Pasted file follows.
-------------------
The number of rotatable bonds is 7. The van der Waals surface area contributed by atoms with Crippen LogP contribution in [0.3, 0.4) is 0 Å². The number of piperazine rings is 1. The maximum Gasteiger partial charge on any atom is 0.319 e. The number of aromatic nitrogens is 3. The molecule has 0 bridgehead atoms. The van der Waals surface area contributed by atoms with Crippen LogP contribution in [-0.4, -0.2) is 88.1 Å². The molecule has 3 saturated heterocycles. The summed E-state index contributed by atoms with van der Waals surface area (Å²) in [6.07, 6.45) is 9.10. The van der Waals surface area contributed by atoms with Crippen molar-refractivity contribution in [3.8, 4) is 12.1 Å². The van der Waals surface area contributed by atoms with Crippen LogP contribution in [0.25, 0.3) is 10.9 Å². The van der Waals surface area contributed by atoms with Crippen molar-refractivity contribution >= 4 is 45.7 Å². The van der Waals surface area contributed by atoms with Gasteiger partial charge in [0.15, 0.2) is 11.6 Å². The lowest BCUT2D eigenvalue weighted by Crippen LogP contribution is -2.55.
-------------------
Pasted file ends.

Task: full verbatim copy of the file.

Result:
The number of rotatable bonds is 7. The van der Waals surface area contributed by atoms with Crippen LogP contribution in [0.3, 0.4) is 0 Å². The number of piperazine rings is 1. The maximum Gasteiger partial charge on any atom is 0.319 e. The number of aromatic nitrogens is 3. The molecule has 0 bridgehead atoms. The van der Waals surface area contributed by atoms with Crippen LogP contribution in [-0.4, -0.2) is 88.1 Å². The molecule has 3 saturated heterocycles. The summed E-state index contributed by atoms with van der Waals surface area (Å²) in [6.07, 6.45) is 9.10. The van der Waals surface area contributed by atoms with Crippen molar-refractivity contribution in [3.8, 4) is 12.1 Å². The van der Waals surface area contributed by atoms with Crippen LogP contribution in [0.25, 0.3) is 10.9 Å². The van der Waals surface area contributed by atoms with Crippen molar-refractivity contribution >= 4 is 45.7 Å². The van der Waals surface area contributed by atoms with Gasteiger partial charge in [0.15, 0.2) is 11.6 Å². The lowest BCUT2D eigenvalue weighted by Crippen LogP contribution is -2.55.